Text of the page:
Constant & True: Pidge Meade

Here to say that moving and shaking leads to growth (and “Jeopardy!” championships)

Summer 2019

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Writer Pidge Meade ('89) has lived in California for 23 years.

Dear old Wake Forest,

I haven’t been on your beautiful campus for almost 30 years. Google Maps tells me that now, as I write this, I am 2,743 miles from the Scales Fine Arts Center. But if I close my eyes, I am there.

There were many reasons I chose to come to Wake, and one of them was that I wanted to experience living somewhere other than the Midwest, where I was born and raised (shoutout to Carbondale, Illinois!). So I headed South — and life in North Carolina opened my eyes to all kinds of new experiences: food, language, manners, the fervor of NCAA basketball fandom and so much more.

But I was uncomfortable at first — I didn’t know the lingo or the customs, and in my all-women’s dorm I was a fish out of water. I was a foul-mouthed, opinionated, sweatpants-clad lefty feminist in a sea of polite and gracious former debutantes. Now that’s a great setup for a sitcom, but for actual living? I didn’t know if it was going to work out so well.

(Spoiler alert: It did. And not just because I learned to drink sweet tea and say y’all. As in “Y’all goin’ to see the Deacs play tonight?”)

Being willing to be uncomfortable helped me expand as a human being — to stretch and grow. By making a radical change of location and spending time with people with different paths and perspectives, I learned as much outside the classroom as I did inside. And I learned a ton inside those classrooms — blossoming in my strengths (Theatre! Humanities!) and cultivating grit as I studied things I wasn’t skilled at (I’m looking at you, biology and statistics). All that hype about the value of a liberal arts education — it’s for real. Take it from me, a bona fide “Jeopardy!” champion.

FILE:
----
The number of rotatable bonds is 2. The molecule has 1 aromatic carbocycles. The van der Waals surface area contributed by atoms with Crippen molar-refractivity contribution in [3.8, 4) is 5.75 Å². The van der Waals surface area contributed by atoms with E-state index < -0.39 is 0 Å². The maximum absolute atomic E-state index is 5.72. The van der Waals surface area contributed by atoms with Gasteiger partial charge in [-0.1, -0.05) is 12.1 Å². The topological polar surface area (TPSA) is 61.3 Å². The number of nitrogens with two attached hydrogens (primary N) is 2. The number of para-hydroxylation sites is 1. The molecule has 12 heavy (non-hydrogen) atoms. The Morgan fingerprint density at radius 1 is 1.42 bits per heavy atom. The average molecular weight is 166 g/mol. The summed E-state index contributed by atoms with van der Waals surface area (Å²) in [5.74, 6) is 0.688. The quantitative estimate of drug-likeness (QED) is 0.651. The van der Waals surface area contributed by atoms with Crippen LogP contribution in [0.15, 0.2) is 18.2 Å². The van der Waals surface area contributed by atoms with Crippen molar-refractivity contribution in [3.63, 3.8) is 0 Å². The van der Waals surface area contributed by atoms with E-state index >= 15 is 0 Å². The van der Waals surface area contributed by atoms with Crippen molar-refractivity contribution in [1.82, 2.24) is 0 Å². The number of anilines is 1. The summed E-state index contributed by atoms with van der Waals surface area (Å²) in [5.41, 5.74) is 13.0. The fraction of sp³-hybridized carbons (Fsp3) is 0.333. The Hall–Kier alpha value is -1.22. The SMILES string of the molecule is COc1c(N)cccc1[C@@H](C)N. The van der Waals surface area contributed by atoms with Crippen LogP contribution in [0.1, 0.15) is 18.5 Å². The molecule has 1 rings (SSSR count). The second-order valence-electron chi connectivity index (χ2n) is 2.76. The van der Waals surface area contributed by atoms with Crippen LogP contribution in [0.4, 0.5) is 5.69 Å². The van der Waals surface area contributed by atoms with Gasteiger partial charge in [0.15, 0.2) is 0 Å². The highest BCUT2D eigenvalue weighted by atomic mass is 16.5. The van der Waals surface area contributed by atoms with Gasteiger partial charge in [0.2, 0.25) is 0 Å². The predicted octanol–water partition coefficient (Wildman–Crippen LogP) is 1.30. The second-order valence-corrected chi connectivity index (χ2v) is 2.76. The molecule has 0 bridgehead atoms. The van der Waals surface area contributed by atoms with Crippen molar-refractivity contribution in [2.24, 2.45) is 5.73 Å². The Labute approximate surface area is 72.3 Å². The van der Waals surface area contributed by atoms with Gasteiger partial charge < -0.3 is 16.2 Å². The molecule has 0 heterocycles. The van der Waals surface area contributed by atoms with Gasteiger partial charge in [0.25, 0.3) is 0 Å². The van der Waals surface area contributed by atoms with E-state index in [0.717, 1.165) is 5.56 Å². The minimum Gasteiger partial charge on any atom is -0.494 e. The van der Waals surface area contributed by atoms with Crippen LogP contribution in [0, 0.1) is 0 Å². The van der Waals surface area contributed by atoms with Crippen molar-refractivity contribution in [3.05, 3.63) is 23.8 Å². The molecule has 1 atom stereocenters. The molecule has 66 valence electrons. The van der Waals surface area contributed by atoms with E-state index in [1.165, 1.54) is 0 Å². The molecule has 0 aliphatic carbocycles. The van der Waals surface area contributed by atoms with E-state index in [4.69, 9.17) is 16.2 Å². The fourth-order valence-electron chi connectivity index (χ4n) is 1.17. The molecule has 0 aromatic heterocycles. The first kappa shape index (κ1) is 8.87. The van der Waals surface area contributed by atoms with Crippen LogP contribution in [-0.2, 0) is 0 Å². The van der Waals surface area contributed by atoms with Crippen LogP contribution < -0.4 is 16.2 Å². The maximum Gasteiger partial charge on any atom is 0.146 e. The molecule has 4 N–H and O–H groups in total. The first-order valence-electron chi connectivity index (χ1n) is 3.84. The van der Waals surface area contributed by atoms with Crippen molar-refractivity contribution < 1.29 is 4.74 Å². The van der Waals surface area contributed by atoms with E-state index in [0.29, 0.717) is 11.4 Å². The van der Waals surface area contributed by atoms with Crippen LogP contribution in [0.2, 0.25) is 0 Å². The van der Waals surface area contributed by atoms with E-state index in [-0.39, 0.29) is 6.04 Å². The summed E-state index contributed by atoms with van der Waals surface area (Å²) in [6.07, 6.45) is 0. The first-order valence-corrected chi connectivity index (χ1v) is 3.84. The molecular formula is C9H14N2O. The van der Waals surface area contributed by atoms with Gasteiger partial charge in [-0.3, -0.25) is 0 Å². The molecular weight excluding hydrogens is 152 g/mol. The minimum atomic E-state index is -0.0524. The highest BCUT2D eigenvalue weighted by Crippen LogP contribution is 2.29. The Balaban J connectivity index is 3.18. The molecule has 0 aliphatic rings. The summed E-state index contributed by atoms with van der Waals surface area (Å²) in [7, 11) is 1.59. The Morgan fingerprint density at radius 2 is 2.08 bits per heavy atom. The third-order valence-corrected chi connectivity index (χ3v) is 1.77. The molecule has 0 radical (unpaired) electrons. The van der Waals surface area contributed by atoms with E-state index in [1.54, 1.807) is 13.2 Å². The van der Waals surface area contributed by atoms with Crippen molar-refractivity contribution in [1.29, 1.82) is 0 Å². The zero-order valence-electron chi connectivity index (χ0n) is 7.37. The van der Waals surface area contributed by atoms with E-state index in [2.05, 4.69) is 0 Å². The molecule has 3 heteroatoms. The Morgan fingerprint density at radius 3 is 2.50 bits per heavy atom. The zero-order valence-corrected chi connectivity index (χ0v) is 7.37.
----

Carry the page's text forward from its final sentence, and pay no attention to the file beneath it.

Stretching and welcoming the uncomfortable — that became a template for my life beyond Wake Forest. For grad school I traveled northeast to an urban setting for my MFA in acting (hello, Pittsburgh!) where there were challenges with weather and learning to parallel park on steep grades. I embraced the culinary adventures of pierogies and eating french fries on a sandwich. Y’all gave way to yinz, as in “Yinz gonna watch da Steeler game tonight?” Grad school itself was an object lesson in discomfort. Highly competitive. Lots of blunt feedback.

(Spoiler alert #2: I wasn’t the second coming of Meryl Streep.)

Next came a big geographic leap to the Pacific Northwest. Not for school, not for a job, but for (gulp) love. Eating lots of feminist crow, I moved cross-country for a guy named Dave who was finishing up his theatre master’s at the University of Oregon. I experienced the joy and the challenge of cohabitation and all the teachings a grown-up relationship has to offer. I learned totally new concepts like composting and discovered my inner John Audubon persona who loved spending time hiking (Me? Hiking?) in the rain-purified hills and forests of “God’s Country.”

Then there was this thing called the dotcom boom. Dave and I, with our four theatre degrees between us, made the totally logical move to finding work in the tech world as we charted new territory in the San Francisco Bay Area. Discombobulation abounded as I navigated all the idiosyncrasies of corporate life and cubicle etiquette along with the daily adventure of a California freeway commute.

Twenty-three years later I am still here in The Golden State with opportunities every day to expand and lean into the unknown, right where I am. Just a few months back I made the career switch from technical writer to culture designer and leadership coach. I regularly engage in activities I once scoffed at: meditation, yoga, personal growth retreats. I have even shaken up the one constant of my life: performing. Instead of playing characters from the theatrical canon, I now write my own material. That’s about the biggest stretch imaginable — being myself onstage. Yeah, the venues don’t hold a candle to the Scales Fine Arts Center, but if I close my eyes….


Pidge Meade (’89) received an MFA in acting from the University of Pittsburgh and is a certified leadership coach through the Conscious Leadership Group. She has worked at Visa for 23 years in a variety of roles. She appeared on “Jeopardy!” from Oct. 10-12, 2016 (total cash winnings of $33,001). She lives in Pacifica, California, with her husband, Dave, also a “Jeopardy!” champion. No one will play Trivial Pursuit with them.


 

Meade with "Jeopardy!" host Alex Trebek. She appeared on the show three times in Oct. 2016, winning twice and earning $33,001.

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